Kerry Group has turned to Wall Street giant Goldman Sachs to help it seal what would be the largest deal carried out by an Iseq-listed company, according to sources.
Advice from the investment bankers at the US group have helped Kerry to pitch an offer said to have left it as the leading contender to buy a nutrition business currently being sold by US chemicals group DuPont de Nemours with a price tag of $25 billion (€22.5 billion).
It is believed that talks, centred around a share-based tie-up, are at a very advanced stage. It would double the size of Kerry, which has a market value of €20.5 billion, and allow it to leapfrog CRH to become the biggest component of the Iseq.
A spokeswoman for Kerry Group and spokesmen for Goldman Sachs and DuPont declined to comment.
A deal of this nature would see chief executive Edmond Scanlon, two years in the job, depart from Kerry’s historical strategy of focusing on small, bolt-on deals – including more than 200 purchases in the past 25 years alone. This has allowed it to build a global nutrition business with about €7 billion of revenues, selling ingredients to beverage, confectionary, culinary food and pharma companies.
Bank of America Merrill Lynch analysts told clients in a note last week that Kerry would be able to boost its position in ingredients, probiotics, cultures and food protection, and improve its emerging markets exposure as well as its margins with a tie-up with the DuPont unit. It would also double Kerry’s group sales and increase its pharma customer base and exposure to the fast-growing market for meat substitutes.
However, the industrial biosciences part of the DuPont unit – which accounts for about a third of its $7 billion revenue – would be an odd business for Kerry to take on, with its focus on areas such as animal nutrition, detergents, biofuels and fertilisers.
Goodbody Stockbrokers analyst Jason Molins estimates that Kerry would sell off the industrial biosciences unit following a merger.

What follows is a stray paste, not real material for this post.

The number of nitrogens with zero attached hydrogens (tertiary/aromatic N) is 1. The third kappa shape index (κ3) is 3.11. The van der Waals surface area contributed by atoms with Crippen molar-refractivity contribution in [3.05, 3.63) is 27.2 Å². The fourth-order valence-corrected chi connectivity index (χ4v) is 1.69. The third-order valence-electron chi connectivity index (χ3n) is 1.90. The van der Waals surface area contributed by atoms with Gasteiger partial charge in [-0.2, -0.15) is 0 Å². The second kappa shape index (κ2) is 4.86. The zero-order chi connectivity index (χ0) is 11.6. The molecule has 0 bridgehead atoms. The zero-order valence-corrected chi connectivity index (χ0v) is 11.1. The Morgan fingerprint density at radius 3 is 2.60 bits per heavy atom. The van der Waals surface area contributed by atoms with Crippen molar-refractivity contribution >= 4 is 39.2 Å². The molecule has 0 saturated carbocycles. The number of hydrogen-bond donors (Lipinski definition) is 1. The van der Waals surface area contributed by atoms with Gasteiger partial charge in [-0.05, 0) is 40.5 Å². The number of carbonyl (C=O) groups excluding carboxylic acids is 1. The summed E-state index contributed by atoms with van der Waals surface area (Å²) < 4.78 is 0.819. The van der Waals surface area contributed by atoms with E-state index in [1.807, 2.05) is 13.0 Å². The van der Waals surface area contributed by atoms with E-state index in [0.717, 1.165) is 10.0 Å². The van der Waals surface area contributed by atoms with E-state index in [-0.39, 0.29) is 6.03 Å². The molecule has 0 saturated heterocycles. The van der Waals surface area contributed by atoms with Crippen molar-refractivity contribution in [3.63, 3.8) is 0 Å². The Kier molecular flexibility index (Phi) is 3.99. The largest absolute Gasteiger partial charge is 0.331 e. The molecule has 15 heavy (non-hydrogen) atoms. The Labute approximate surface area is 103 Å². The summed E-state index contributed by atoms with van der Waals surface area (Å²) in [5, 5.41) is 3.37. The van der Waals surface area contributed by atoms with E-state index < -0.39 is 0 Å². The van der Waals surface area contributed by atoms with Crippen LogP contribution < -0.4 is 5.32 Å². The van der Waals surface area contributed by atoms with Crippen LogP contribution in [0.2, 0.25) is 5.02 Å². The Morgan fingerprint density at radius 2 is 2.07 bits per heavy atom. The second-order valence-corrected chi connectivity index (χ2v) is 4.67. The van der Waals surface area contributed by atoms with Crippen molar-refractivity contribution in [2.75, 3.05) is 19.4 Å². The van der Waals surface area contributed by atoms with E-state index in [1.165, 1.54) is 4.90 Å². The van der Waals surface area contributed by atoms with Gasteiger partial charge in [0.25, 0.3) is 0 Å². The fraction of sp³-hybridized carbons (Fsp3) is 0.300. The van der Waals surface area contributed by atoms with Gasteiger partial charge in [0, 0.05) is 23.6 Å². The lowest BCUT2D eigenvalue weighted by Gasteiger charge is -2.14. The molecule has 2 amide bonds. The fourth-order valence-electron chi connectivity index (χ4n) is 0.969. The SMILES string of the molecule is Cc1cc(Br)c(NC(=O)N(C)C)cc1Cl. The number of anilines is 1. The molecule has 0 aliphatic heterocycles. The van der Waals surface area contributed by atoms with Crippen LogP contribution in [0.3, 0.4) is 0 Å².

“The deal would be transformative for Kerry, making it a multiple of the size of its nearest peer in terms of revenue, significantly increasing its functional ingredients capabilities, and adding at least 20 per cent to [earnings per share] depending on synergies,” Mr Molins wrote in a report published last month.
He said the transformational merger with the DuPont unit would also raise questions about the future of Kerry’s legacy consumer foods business, where brands include Dairygold, Denny and EasiSingles cheese slices. This business accounted for less than a fifth of group sales last year.
Dealreporter, a publication that specialises in covering mergers and acquisitions activity, first reported in October that Kerry was in pole position to buy the DuPont unit, which the seller is looking to execute through a tax-efficient deal called a reverse merger trust.
This would involve DuPont handing its shareholders stock in the unit being sold, which would then merge with another business, in this case, Kerry. As long as shareholders in the DuPont nutrition business own at least 50.1 per cent of the combined entity, the original spin-off of the DuPont unit is a tax-free transaction for the US group’s shareholders.
Much of the business DuPont is selling stems from its acquisition in 2011 of Danisco, a Danish food ingredients and enzymes business, for $6.3 million. Kerry was reportedly interested in Danisco at the time.